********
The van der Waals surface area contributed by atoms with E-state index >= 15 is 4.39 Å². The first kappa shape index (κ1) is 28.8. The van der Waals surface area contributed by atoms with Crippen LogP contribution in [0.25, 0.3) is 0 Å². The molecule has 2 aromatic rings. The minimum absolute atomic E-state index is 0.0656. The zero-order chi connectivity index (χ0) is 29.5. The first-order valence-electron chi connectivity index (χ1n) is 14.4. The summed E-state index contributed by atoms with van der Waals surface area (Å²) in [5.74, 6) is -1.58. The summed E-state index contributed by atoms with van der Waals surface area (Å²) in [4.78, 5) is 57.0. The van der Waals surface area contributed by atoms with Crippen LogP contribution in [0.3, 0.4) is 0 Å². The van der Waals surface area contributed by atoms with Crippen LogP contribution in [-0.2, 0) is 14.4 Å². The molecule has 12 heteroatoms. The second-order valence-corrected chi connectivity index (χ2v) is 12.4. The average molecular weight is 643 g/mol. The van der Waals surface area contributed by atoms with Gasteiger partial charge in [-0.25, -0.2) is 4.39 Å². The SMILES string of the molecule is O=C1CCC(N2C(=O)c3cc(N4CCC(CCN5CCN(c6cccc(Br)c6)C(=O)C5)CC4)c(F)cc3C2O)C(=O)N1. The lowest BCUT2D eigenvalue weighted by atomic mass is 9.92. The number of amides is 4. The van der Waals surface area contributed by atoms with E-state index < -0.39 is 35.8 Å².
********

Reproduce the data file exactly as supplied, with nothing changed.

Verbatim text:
The van der Waals surface area contributed by atoms with E-state index >= 15 is 4.39 Å². The first kappa shape index (κ1) is 28.8. The van der Waals surface area contributed by atoms with Crippen LogP contribution in [0.25, 0.3) is 0 Å². The molecule has 2 aromatic rings. The minimum absolute atomic E-state index is 0.0656. The zero-order chi connectivity index (χ0) is 29.5. The first-order valence-electron chi connectivity index (χ1n) is 14.4. The summed E-state index contributed by atoms with van der Waals surface area (Å²) in [5.74, 6) is -1.58. The summed E-state index contributed by atoms with van der Waals surface area (Å²) in [4.78, 5) is 57.0. The van der Waals surface area contributed by atoms with Crippen LogP contribution in [0.3, 0.4) is 0 Å². The van der Waals surface area contributed by atoms with Crippen LogP contribution in [-0.2, 0) is 14.4 Å². The molecule has 12 heteroatoms. The second-order valence-corrected chi connectivity index (χ2v) is 12.4. The average molecular weight is 643 g/mol. The van der Waals surface area contributed by atoms with Gasteiger partial charge in [-0.25, -0.2) is 4.39 Å². The SMILES string of the molecule is O=C1CCC(N2C(=O)c3cc(N4CCC(CCN5CCN(c6cccc(Br)c6)C(=O)C5)CC4)c(F)cc3C2O)C(=O)N1. The lowest BCUT2D eigenvalue weighted by atomic mass is 9.92. The number of amides is 4. The van der Waals surface area contributed by atoms with E-state index < -0.39 is 35.8 Å².